The freemium game model is gaining traction in today’s digital world. Michael Mascioni takes a look at how Endemol’s XARM F.U. mobile game, how it creates new synergies between live sports events and games, and how it is monetized.
Great opportunities for entertainment companies in digital media lie in the organic development of properties that have the capability to develop naturally over time in many different directions, self-promote, and exploit a passionate audience. Endemol has adopted that exact approach with the launch of its groundbreaking mobile game that centres around the new sport of extreme arm wrestling - XARM F.U.
The game, which was introduced in November last year, is designed to be highly realistic and closely mirror the sport, explains Tina Hoover, VP , Social Media & Interactivity at Endemol USA. It draws from videos of actual XARM fights, and characters in the game represent real fighters in the XARM league. The game is squarely aimed at a “hardcore audience of males 18-34 that is more intense about games, and is more willing to spend time and money on games” that meet their interests, she explains. Within the first two weeks, “65,000 people” had played the game.
Hoover notes that Endemol hasn’t simply created a new game with XARM F.U.- it is essentially “creating a whole new sport” through a game. In fact, it’s no coincidence that Endemol is a part owner of the XARM sports league. In this context, Endemol, in partnership with the XARM league, has plans to “launch live XARM events,” and is assessing whether to “televise the fights” or offer them on a “VOD basis via the mobile game,” reports Hoover. The company might, for example, “charge players more for live streams” of the fights or “less for archived versions” of the bouts, she observes.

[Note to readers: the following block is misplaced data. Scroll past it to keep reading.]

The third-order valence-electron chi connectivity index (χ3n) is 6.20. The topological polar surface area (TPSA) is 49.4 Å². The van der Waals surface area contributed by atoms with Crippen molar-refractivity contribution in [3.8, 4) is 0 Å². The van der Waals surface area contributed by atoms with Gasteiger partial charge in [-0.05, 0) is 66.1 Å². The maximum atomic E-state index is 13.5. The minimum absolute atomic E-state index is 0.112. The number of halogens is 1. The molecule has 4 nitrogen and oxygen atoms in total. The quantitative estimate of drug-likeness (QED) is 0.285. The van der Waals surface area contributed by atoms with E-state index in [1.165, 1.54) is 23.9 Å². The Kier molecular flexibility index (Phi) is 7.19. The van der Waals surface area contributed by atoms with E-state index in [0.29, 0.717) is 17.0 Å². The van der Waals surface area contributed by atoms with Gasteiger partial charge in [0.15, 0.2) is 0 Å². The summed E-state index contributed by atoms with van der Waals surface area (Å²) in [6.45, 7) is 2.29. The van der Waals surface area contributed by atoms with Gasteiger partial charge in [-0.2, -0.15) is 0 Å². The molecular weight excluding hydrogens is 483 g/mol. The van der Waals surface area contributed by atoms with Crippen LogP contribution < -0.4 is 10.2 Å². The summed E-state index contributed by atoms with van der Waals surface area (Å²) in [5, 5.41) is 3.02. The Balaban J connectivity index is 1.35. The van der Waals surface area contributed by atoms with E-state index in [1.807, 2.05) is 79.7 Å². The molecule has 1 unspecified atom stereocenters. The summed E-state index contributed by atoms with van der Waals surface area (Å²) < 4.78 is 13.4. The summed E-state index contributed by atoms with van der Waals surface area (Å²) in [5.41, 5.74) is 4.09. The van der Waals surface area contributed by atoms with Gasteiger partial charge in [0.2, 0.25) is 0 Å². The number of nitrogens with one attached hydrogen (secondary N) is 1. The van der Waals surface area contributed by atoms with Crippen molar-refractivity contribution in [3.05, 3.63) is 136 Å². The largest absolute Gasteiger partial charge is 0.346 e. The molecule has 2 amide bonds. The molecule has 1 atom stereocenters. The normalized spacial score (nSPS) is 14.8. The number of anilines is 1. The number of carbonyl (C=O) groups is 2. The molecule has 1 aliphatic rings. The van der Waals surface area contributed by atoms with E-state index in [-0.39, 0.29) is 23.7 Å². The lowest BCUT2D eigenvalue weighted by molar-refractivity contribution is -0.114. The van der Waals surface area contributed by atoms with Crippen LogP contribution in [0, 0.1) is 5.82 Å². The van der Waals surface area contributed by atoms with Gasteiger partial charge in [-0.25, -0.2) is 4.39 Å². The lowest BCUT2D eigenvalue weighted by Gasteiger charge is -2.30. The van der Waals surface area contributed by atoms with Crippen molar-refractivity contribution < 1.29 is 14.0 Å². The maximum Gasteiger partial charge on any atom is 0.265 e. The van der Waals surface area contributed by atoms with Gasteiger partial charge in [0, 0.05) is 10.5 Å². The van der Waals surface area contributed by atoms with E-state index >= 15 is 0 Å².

Hoover points out that this special strategy used with the mobile game illustrates the different strategy Endemol is typically taking with its social media and app properties. XARM F.U. is being offered on a “fremium basis,” allowing players to “play for free” while they’re also “encouraged to spend money” on virtual goods and extra elements, such as “fight videos, more advanced fight moves, stat boosts, and fight customizations,” she explains. Players are charged, for example, 50 cents to “buy a video of one fight round” lasting 1 minute. A key reason Endemol opted to offer XARM F.U. as a mobile game, says Hoover, is that such “hardcore” games typically generate “higher monetization rates”.
Players will also have an opportunity to shape the game. In fact, “early players of the game will have a big impact on the XARM sport and live events,” according to Hoover. Another distinctive element about the game is that it will be highly “stat driven”- real time data about such elements as the fighters’ blood pressure, pulse, punch and kick force, energy, and stamina “will feed into the game and affect the game stats,” adds Hoover.
“This is the first game we know of which will be affected by the stats in a real sport,” she claims. And conversely, the game data will also help “determine aspects of the sport,” for example, by establishing the “most popular fighters” in the game, she says.
The XARM F.U. game is creating key new synergies between real and virtual experiences that have clear implications for TV and interactive producers.